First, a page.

Hi! We’re back once again with the last part of our “How to Clean Your Floors” series which is related to cleaning techniques. In the past, we have talked about tools and products to ensure your floors look great and stay healthy for a long time.
Now, in part III we will talk about the actual cleaning process with 5 techniques to work smarter and not harder.
Before we start, let’s have a quick recap from our earlier article, where we recommended 5 must-have cleaning products. They are:
- All-purpose Floor Cleaner: you need a product that is versatile and safe to use for most surfaces. Plant-based or mineral-based products are the safest route to take.
- Hardwood Floor Cleaner: hardwood floors are sensitive and react to temperature and humidity changes. You need a hardwood floor cleaner to polish, sanitize and protect your floors.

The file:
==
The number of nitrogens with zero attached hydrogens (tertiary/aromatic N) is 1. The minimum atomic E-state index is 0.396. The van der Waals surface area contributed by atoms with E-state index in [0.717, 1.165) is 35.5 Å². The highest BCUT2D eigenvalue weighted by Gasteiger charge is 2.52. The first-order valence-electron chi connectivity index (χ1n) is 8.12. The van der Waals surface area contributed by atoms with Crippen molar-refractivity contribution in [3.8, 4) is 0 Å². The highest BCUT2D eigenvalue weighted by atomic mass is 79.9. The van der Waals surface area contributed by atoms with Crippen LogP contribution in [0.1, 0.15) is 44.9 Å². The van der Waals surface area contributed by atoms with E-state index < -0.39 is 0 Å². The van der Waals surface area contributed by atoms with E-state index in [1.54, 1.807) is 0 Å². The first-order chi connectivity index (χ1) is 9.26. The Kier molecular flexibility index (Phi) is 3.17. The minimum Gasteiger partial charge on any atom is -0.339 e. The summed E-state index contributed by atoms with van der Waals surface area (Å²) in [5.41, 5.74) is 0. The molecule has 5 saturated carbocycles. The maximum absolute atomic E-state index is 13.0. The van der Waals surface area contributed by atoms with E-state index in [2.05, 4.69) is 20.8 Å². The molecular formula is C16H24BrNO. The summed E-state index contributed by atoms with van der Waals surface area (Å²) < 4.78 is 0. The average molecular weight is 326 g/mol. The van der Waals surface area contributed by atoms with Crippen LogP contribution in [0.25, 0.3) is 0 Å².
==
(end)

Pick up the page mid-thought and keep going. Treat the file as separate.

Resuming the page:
- An Enzymatic Cleaner: enzymatic cleaners are ideal for carpet floors, rugs, and furniture. They are the perfect solution for pet “accidents” because they break down organic fluids in order to be cleaned quickly and remove odors.
- Natural Stone Floor Cleaner: just like hardwood floors, natural stone floors such as granite, limestone, and travertine, are sensitive to some chemicals, particularly acidic components. They can get streaks and permanent stains.
- DIY Floor Cleaner: you also have the choice of creating your very own floor cleaner. Make sure it adapts to the surface whether that is hardwood, tile, carpet, or vinyl.
Now, let’s read about cleaning techniques and how to implement them in your household.
Why Are Cleaning Techniques Important to Clean Floors?
This is very important because, even if you have the most expensive and effective tools, if you don’t apply the proper steps in the right order, you will a) feel tired and overwhelmed after a simple cleaning task and b) you might damage your floors by staining them, weakening the protective coat, or scratching them.